"The greatest thing you'll ever learn, is just to love, and be loved in return..."
The story of Moulin Rouge 2001 echoes the Orpheus myth; the ancient Greek story of a young poet who must descend to the underworld in search of his true love whom he seeks to save from death, but ultimately loses her because he dares to look back... “It’s a myth about idealism and adulthood, and the recognition that life throws up things beyond our control: the death of loved ones and relationships that don’t last,” explains Baz Luhrmann, who co-wrote (with Craig Pearce) and directed the film. “According to the Orphean myth, this will either destroy you, or you’ll go into the underworld, face it and return having grown from the experience.”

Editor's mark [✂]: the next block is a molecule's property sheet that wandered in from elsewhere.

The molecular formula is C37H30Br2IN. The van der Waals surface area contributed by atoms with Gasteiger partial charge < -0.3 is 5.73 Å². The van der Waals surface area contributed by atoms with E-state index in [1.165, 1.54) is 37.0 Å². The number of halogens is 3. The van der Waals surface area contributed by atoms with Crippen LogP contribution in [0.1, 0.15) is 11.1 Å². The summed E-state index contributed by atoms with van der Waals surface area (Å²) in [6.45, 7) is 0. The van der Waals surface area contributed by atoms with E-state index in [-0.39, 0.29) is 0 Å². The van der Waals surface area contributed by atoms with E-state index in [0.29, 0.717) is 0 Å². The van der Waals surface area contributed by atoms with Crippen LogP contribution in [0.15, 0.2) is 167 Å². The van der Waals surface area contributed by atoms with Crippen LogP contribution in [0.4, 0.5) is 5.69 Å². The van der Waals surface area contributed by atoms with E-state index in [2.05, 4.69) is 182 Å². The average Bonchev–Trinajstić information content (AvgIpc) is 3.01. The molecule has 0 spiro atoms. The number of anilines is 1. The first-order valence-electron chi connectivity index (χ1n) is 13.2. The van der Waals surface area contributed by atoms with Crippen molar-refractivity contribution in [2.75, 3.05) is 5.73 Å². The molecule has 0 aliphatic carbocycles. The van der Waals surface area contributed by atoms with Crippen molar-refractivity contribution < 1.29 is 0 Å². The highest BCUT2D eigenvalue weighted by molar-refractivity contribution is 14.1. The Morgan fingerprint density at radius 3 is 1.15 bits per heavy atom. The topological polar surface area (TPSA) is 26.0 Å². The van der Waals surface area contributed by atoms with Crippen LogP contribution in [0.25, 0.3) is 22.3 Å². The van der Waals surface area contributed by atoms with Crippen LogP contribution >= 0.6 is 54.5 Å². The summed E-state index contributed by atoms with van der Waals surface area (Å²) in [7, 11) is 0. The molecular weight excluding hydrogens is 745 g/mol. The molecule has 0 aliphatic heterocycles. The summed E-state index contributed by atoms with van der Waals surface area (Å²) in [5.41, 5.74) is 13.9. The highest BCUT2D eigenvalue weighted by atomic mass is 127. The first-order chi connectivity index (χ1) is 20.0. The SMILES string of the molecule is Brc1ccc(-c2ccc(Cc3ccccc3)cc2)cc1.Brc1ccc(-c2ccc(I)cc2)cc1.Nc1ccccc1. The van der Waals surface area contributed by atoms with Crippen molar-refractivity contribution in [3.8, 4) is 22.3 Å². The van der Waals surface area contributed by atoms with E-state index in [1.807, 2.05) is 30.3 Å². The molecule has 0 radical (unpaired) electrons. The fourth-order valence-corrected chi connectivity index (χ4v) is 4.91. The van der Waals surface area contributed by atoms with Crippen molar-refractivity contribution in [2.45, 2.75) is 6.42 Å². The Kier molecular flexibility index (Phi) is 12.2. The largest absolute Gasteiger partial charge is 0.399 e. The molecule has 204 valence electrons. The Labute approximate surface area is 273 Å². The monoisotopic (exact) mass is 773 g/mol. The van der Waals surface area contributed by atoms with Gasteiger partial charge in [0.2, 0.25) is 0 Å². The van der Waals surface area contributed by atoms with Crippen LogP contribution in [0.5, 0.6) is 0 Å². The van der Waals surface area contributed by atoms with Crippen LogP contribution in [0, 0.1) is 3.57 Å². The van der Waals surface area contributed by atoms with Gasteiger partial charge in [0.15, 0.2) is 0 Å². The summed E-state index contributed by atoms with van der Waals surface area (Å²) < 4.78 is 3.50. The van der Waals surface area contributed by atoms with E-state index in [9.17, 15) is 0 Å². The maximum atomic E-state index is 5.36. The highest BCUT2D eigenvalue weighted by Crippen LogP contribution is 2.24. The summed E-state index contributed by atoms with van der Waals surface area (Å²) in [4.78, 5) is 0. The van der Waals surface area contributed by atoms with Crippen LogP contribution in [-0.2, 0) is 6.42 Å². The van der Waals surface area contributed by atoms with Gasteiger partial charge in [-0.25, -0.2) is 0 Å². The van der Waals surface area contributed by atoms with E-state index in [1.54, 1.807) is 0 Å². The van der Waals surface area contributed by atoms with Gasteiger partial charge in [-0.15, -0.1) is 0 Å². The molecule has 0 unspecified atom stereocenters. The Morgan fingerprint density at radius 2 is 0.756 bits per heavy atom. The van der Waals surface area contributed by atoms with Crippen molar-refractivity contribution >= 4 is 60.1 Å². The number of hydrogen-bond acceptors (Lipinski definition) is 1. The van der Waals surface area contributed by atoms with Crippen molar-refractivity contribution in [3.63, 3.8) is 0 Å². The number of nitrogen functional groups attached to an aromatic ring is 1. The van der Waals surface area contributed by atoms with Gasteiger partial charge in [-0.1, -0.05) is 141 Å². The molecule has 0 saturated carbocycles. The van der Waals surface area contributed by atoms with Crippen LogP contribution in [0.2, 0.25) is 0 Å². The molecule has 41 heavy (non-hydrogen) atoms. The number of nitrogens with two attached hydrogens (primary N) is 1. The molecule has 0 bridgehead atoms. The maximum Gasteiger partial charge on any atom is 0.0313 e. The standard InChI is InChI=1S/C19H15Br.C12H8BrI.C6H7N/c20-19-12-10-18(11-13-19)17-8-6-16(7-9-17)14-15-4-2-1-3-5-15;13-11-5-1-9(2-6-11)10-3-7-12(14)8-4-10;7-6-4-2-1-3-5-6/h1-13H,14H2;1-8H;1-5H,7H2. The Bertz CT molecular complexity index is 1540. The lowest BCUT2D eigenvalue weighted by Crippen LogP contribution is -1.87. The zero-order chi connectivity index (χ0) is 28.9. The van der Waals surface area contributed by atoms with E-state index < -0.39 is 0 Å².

"Mouline Rouge!" is a musical fantasy centering around the Orpheus of Luhrumann's re-invented exotic view of the Belle Epoch; Christian (played b y Ewan McGregor) a penniless writer who defies the morales of society and joins the collectively colorful and loud clique of Bohemians led by painter Henri de Toulouse-Lautrec. The Toulouse-Lautrec of Luhrmann's fantasy underworld is a jolly, sentimental dwarf acting as an empathetic guide for Christian and who directs him to taste forbidden fruit (a sip of Absinthe; also known as The Green Fairy) and helps him meet his fate; to fall in love with courtesan Satine (played by Nicole Kidman). Christian's journey of discovery and romance is doomed from the start, but this does not stop him from embracing hi s dreams.